USA Today: “Millions of dollars flowing to independent political groups dominating this year’s presidential and congressional contests have come from mystery and hard-to-find donors, newly filed campaign reports show… Using undisclosed or hard-to-track money in politics is legal, under the patchwork of court decisions, campaign-disclosure regulations and IRS rules that govern federal elections.”
An example: “More than $8 out of every $10 collected during the first three months of this year by two conservative groups associated with Republican strategist Karl Rove, for instance, went to a non-profit branch that does not have to reveal its donors.”
“Further, the subject continued, that as a single man running as a political conservative, it was necessary for him to appear at campaign related events with a female escort.”
— A “close-out” memo from the Florida State Attorney’s Office ending it’s investigation into Rep. David Rivera’s (R-FL) campaign finances.
Democratic campaign treasurer Kinde Durkee is expected to plead guilty to stealing millions from the accounts she controlled for her California political clients, including Sen. Diane Feinstein (D-CA), the Sacramento Bee reports.
“Feinstein, who says millions are missing from her re-election account, wrote a $5 million check to her campaign account to make up for the losses. The senior senator is one of several politicians who have filed lawsuits to recoup some of the allegedly stolen money.”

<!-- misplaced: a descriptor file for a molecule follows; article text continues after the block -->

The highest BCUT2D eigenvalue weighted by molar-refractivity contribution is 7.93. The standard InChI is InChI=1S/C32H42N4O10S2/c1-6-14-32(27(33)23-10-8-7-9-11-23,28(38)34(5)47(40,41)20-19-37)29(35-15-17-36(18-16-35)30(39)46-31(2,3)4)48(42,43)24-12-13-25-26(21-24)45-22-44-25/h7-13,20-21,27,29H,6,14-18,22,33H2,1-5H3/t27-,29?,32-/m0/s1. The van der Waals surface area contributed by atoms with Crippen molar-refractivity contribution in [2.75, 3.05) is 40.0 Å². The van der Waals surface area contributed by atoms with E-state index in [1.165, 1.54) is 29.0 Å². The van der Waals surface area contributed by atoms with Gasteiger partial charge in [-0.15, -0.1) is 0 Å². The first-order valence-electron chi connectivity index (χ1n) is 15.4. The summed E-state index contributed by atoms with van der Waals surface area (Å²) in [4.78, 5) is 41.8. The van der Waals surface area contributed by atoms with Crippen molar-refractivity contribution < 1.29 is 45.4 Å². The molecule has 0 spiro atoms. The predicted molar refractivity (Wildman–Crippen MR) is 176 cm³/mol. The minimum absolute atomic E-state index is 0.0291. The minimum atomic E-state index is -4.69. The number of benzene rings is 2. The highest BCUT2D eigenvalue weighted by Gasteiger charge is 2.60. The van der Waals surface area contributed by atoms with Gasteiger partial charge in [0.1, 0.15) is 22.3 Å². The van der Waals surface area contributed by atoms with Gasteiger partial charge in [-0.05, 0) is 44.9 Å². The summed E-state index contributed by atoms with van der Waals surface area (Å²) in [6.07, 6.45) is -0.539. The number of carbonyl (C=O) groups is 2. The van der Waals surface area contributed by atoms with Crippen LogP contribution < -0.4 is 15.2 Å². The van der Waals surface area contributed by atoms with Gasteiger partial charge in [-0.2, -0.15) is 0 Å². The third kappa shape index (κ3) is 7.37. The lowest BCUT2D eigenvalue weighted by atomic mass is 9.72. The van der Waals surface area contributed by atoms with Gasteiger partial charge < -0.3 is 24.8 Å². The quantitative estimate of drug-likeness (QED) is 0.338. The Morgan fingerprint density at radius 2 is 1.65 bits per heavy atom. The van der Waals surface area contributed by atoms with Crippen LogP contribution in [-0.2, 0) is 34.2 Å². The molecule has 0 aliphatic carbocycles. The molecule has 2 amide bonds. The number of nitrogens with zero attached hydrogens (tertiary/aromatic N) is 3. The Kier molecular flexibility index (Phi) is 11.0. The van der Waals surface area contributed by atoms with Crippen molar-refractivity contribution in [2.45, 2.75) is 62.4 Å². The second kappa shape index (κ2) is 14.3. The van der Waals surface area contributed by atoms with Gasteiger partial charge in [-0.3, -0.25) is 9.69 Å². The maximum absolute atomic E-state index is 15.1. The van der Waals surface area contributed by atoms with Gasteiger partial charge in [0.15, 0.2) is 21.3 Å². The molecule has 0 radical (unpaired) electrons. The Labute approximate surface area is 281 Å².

“I promise you, there will be huge scandals, because there’s too much money washing around, too much of it we don’t know who’s behind it and too much corruption associated with that kind of money. There will be major scandals.”
— Sen. John McCain (R-AZ), quoted Reuters, on the U.S. Supreme Court ruling that lifted limits on political fundraising by corporations, unions and other non-campaign groups.
A group of students, many of them enrolled in the Clinton School of Public Service, unveiled a new political action committee called Naturally Blue, the New York Times reports.
The group aims to “maintain the tenuous majority of Democrats in the Arkansas legislature to promote an agenda of economic populism and to take the fight to the rest of Dixie.”
Ken Vogel notes fundraising slowed significantly last month for Stephen Colbert’s super PAC, but that it “spent only $17,000 in February, mostly on media consulting, leaving nearly $780,000 in the bank.”
“That’s plenty of cash for the faux pundit to use to make mischief through joke ads as the presidential campaign progresses.”
A new Washington Post-ABC News poll finds 69% of all Americans say super PACs, a fundraising vehicle that allows wealthy donors to make unlimited donations in support of a particular candidate or party, should be banned. Just 25% said they should remain legal.